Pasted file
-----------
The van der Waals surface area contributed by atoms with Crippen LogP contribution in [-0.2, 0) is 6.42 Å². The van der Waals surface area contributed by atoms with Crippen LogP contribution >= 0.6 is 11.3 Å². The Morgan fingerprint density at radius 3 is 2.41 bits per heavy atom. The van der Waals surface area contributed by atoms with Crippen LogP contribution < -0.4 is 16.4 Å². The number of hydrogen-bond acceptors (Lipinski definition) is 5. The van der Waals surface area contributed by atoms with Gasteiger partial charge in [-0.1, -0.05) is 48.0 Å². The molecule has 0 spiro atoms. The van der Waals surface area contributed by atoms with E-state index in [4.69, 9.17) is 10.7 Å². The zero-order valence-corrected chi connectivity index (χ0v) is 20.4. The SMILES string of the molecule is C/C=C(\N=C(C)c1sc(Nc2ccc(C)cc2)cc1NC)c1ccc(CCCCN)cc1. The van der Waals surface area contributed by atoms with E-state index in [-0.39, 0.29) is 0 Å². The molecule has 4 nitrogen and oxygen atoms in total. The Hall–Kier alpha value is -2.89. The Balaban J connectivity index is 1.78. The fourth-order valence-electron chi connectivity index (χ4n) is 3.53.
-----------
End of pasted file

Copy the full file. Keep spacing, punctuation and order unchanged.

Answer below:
The van der Waals surface area contributed by atoms with Crippen LogP contribution in [-0.2, 0) is 6.42 Å². The van der Waals surface area contributed by atoms with Crippen LogP contribution >= 0.6 is 11.3 Å². The Morgan fingerprint density at radius 3 is 2.41 bits per heavy atom. The van der Waals surface area contributed by atoms with Crippen LogP contribution < -0.4 is 16.4 Å². The number of hydrogen-bond acceptors (Lipinski definition) is 5. The van der Waals surface area contributed by atoms with Gasteiger partial charge in [-0.1, -0.05) is 48.0 Å². The molecule has 0 spiro atoms. The van der Waals surface area contributed by atoms with E-state index in [4.69, 9.17) is 10.7 Å². The zero-order valence-corrected chi connectivity index (χ0v) is 20.4. The SMILES string of the molecule is C/C=C(\N=C(C)c1sc(Nc2ccc(C)cc2)cc1NC)c1ccc(CCCCN)cc1. The van der Waals surface area contributed by atoms with E-state index in [-0.39, 0.29) is 0 Å². The molecule has 4 nitrogen and oxygen atoms in total. The Hall–Kier alpha value is -2.89. The Balaban J connectivity index is 1.78. The fourth-order valence-electron chi connectivity index (χ4n) is 3.53.